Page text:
US stocks decline on US-China deal but Brexit chances falter

US stocks finished lower on the back of Washington and Beijing agreeing to a limited trade deal. That followed gains for Asian equities, but declines for European shares — and the British pound — after two days of Brexit talks ended without a breakthrough.

The S&P 500 ended 0.1 per cent lower, having flicked between small gains and losses all day. The Nasdaq Composite dropped 0.1 per cent. The US bond market was closed for Columbus Day.

Europe’s benchmark Stoxx 600 dropped 0.5 per cent and the FTSE 100 fell 0.5 per cent on Monday. Michel Barnier, EU chief Brexit negotiator, said Boris Johnson’s deal was complex and needed more time, casting doubt on last week’s optimism which had resulted in a late surge for the pound. Officials say talks, which are continuing into Monday, offer “one last chance” to solve the Irish border question.

Sterling was 0.7 per cent weaker against the dollar on Monday, while the yield on the UK 10-year gilt trimmed earlier declines to be 1.2 basis points lower at 0.628 per cent.

In the commodities market, Brent crude, the global oil benchmark, fell 2.2 per cent, while West Texas Intermediate, the US crude benchmark, shed 2.3 per cent.

In China, the CSI 300 of Shanghai- and Shenzhen-listed stocks rose 1.1 per cent to a one-month high and Hong Kong’s Hang Seng was up 0.8 per cent. South Korea’s Kospi strengthened 1.1 per cent as Samsung Electronics jumped 1.7 per cent to its highest in 16 months, over how a cool-down in trade tensions could support technology supply chains. Japanese markets were closed for a public holiday.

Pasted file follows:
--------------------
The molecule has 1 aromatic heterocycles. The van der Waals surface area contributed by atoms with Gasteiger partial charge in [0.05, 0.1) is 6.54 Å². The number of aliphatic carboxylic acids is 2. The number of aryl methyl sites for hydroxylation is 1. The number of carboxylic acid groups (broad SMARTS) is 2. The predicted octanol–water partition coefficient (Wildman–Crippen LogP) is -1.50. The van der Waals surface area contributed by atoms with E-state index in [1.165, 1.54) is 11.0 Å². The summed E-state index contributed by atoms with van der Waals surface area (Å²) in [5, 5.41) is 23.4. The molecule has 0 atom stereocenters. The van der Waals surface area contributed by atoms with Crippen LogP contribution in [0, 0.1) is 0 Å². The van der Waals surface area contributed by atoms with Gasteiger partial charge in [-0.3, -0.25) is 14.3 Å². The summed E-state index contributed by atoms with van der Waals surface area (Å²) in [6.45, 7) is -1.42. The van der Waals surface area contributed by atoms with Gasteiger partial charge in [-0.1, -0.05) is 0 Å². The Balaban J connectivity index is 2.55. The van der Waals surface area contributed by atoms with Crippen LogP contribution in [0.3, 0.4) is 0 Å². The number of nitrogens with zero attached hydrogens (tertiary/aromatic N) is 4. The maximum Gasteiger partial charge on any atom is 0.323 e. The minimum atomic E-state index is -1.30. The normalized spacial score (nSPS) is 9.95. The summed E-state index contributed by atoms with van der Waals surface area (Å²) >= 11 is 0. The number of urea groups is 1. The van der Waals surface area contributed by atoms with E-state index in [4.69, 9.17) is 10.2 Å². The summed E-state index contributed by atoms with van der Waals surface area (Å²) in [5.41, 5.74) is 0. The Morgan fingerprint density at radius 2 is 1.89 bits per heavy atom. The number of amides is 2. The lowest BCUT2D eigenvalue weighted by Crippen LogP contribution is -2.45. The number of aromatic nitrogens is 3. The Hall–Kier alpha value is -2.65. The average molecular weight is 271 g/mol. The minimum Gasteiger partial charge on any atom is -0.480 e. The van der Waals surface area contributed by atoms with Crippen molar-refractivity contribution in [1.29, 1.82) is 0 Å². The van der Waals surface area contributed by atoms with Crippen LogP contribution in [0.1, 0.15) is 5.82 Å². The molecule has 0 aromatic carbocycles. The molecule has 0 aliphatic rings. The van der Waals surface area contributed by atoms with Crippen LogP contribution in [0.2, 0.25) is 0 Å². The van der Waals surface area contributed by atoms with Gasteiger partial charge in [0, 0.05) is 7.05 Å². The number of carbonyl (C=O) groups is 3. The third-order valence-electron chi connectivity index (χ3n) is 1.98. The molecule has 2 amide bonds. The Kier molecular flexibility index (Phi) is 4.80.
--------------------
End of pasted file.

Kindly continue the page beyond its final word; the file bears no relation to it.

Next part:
President Donald Trump described the accord, which will see the US hold off on tariff increases planned for this week, as a “substantial phase one deal”. Officials from both countries are expected to finalise the agreement ahead of a possible summit between Mr Trump and Chinese president Xi Jinping next month. 

The onshore-traded Chinese currency strengthened 0.3 per cent to Rmb7.0658 to the dollar, a one-month high.

Economists from Citi noted the Chinese statement appeared to be “cautious and subdued” and did not characterise this round of talks as a “phase one deal” and did not mention the plan to purchase US agricultural goods.

“The implementation on this partial deal can’t be verified based on published documents. Thus, implementation will be at the mercy of goodwill from both sides,” they wrote on Monday.

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Markets Briefing is a concise look at global markets, updated throughout the trading day by Financial Times journalists in Hong Kong, New York and London. Feedback? Write in the comments below or send us an email.

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